Never give up. Never compare yourself with someone else and never let somebody else tell you that you don’t have what it takes.
If I can do it, believe me, anybody can. I’m not a naturally talented musician. I’ve known naturally talented musicians. To them, achieving proficiency on a musical instrument is like falling off a log. I’ve always had to take a little longer to learn a song. To practice a little bit more, to work a little bit harder.
The caliber of my vocal talents fall somewhere between Mr. Rogers and Roseanne Barr, and I’ve never once been accused of being a sex symbol. Yet I’ve had incredible things happen to me. Things I didn’t even have the imagination to dream about when I left this beautiful city all those years ago. Why? How? Desire, attitude, hard work and the blessings of Almighty God.
Don’t believe everything you hear or read. If you’d listen to some people they’d have you believe that America’s golden days are behind her. That we’ve lost our competitive edge to the Pacific Rim nations and other newly awakened economies.
Others will tell you that it’s a fixed game, that minorities and women don’t stand a chance of excelling in the marketplace. Well, in the vernacular of the street from whence I came, I say B.S.!
America may have her ups and downs and she certainly has her faults, but the United States of America is still the envy of the planet. We still set the standard for which all others aim, with more freedom and more opportunity than any other nation on the face of the earth.
Minorities have made tremendous strides in the mainstream of American business, politics, athletics and the arts in the last few decades. The late Ron Brown was a successful businessman before he entered the government at Cabinet level. Colin Powell, Henry Cisneros, Clarence Thomas, Secretary of Transportation Federico Pena, Bill Cosby and the list goes on and on.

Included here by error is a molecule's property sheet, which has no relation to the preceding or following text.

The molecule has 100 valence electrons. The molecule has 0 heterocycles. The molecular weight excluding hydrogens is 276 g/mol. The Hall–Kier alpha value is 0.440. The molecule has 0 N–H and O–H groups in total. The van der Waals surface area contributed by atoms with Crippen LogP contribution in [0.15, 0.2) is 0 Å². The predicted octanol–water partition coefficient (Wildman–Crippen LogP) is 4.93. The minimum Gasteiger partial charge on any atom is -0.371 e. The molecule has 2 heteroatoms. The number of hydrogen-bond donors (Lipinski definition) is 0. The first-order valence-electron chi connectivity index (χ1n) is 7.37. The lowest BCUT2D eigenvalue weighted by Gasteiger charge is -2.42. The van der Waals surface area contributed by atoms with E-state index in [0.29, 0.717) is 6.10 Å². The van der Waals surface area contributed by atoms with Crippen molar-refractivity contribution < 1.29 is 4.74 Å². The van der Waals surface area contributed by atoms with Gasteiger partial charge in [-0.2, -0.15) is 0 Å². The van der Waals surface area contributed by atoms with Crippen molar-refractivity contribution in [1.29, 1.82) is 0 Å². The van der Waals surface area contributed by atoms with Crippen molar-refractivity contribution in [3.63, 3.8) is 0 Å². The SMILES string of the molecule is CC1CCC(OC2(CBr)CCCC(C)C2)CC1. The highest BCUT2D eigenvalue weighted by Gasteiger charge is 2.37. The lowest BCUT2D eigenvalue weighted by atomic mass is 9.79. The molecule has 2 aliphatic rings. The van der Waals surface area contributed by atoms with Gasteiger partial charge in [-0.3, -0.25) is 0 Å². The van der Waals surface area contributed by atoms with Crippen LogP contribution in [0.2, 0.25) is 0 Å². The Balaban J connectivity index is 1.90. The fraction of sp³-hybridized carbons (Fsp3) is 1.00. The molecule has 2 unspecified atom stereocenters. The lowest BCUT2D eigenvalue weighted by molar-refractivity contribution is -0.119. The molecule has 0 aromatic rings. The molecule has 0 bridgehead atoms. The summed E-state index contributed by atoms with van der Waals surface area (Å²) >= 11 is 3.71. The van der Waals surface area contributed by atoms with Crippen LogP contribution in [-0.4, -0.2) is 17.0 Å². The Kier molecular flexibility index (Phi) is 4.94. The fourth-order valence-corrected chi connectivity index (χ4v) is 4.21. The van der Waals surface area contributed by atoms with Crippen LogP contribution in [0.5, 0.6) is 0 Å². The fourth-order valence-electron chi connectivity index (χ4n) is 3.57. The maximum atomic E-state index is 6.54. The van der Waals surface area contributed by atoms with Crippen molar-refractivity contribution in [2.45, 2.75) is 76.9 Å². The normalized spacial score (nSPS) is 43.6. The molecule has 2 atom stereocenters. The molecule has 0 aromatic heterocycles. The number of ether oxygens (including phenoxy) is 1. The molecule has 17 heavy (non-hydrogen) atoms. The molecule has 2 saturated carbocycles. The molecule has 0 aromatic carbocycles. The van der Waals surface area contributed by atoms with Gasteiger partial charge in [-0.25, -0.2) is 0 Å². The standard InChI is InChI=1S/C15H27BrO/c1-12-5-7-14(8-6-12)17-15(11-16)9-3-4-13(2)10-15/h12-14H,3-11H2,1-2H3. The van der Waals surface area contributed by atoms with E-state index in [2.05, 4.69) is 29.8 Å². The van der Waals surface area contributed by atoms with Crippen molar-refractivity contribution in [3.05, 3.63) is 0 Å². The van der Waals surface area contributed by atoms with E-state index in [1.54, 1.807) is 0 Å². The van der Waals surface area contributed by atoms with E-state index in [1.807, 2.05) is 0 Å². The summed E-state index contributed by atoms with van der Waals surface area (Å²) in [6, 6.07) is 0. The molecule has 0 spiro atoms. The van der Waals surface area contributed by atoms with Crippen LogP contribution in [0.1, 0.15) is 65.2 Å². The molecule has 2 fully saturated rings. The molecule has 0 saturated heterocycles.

Broadcast Music Incorporated, the largest performing rights society in the world, is headed by a woman. Frances Preston has worked her way to the very pinnacle of her profession. She has had an expansive and highly successful tenure at BMI and is held in the utmost esteem by her peers of both genders.
Can anyone deny the success of Mary Kay, Janet Reno, Oprah Winfrey, Sandra Day O’Connor, Donna Shalala and Marcia Clark? I think not.
America desperately needs her best and brightest, her most dedicated, innovative and motivated children to meet the challenges we’ll face in the new millennium.
The cream of your generation will rise to the top because of who they are, not what they are, race and gender notwithstanding. The challenges are diverse and innumerable. The opportunities are countless.
Who will find the cure for Aids and cancer? Who will become the new captains of industry? Who will design the fuel-efficient, environmentally friendly internal combustion engine? Who can solve the drug problem?
Who will bind up the wounds of the disenfranchised and help to usher the third world countries into the twenty-first century?
Who will be the next Ernest Hemingway, the next Billy Graham? Who will fill the shoes of Bill Gates, John Hammond and Norman Schwarzkopf? Who will be the next Michael Jackson?
Outside those doors, there’s a whole world waiting for you to come and stake your claim.
What do you want out of life?
How badly do you want it?
Time goes by so quickly. I know that sounds like a tired old cliché to you. You probably thought that the last four would never be over. But they are over and the next four will be over before you realize it. Then another four, until like me, you’ll be looking back wondering where it all went.
But I’m happy to tell you today that I wouldn’t trade places with any man on earth. And I wouldn’t trade lives with anyone.
Life is so wonderful, so unique, so fragile. It can’t be rewound or relived. Make the most out of every day.
And in closing, I would like to give you the most important advice I know,
“Do unto others as you would have them do unto you.”
It really works. God bless the Class of ‘96! Thank you.
May 11, 1996
PLEASE READ BEFORE YOU POST